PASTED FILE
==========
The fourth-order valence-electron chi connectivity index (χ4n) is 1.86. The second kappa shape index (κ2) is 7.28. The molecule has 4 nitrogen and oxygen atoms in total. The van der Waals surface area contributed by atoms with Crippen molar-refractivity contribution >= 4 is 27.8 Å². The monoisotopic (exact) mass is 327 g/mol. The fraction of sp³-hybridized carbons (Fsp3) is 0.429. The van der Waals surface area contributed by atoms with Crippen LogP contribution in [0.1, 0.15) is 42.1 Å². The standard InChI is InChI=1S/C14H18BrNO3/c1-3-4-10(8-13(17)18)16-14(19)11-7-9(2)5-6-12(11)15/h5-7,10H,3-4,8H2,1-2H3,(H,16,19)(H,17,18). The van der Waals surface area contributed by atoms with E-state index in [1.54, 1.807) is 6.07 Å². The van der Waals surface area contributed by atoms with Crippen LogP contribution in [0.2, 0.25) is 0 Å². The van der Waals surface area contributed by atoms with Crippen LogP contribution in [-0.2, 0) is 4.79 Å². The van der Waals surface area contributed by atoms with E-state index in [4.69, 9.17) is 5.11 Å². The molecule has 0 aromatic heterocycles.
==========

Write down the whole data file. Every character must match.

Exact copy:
The fourth-order valence-electron chi connectivity index (χ4n) is 1.86. The second kappa shape index (κ2) is 7.28. The molecule has 4 nitrogen and oxygen atoms in total. The van der Waals surface area contributed by atoms with Crippen molar-refractivity contribution >= 4 is 27.8 Å². The monoisotopic (exact) mass is 327 g/mol. The fraction of sp³-hybridized carbons (Fsp3) is 0.429. The van der Waals surface area contributed by atoms with Crippen LogP contribution in [0.1, 0.15) is 42.1 Å². The standard InChI is InChI=1S/C14H18BrNO3/c1-3-4-10(8-13(17)18)16-14(19)11-7-9(2)5-6-12(11)15/h5-7,10H,3-4,8H2,1-2H3,(H,16,19)(H,17,18). The van der Waals surface area contributed by atoms with E-state index in [1.54, 1.807) is 6.07 Å². The van der Waals surface area contributed by atoms with Crippen LogP contribution in [0.2, 0.25) is 0 Å². The van der Waals surface area contributed by atoms with Crippen LogP contribution in [-0.2, 0) is 4.79 Å². The van der Waals surface area contributed by atoms with E-state index in [4.69, 9.17) is 5.11 Å². The molecule has 0 aromatic heterocycles.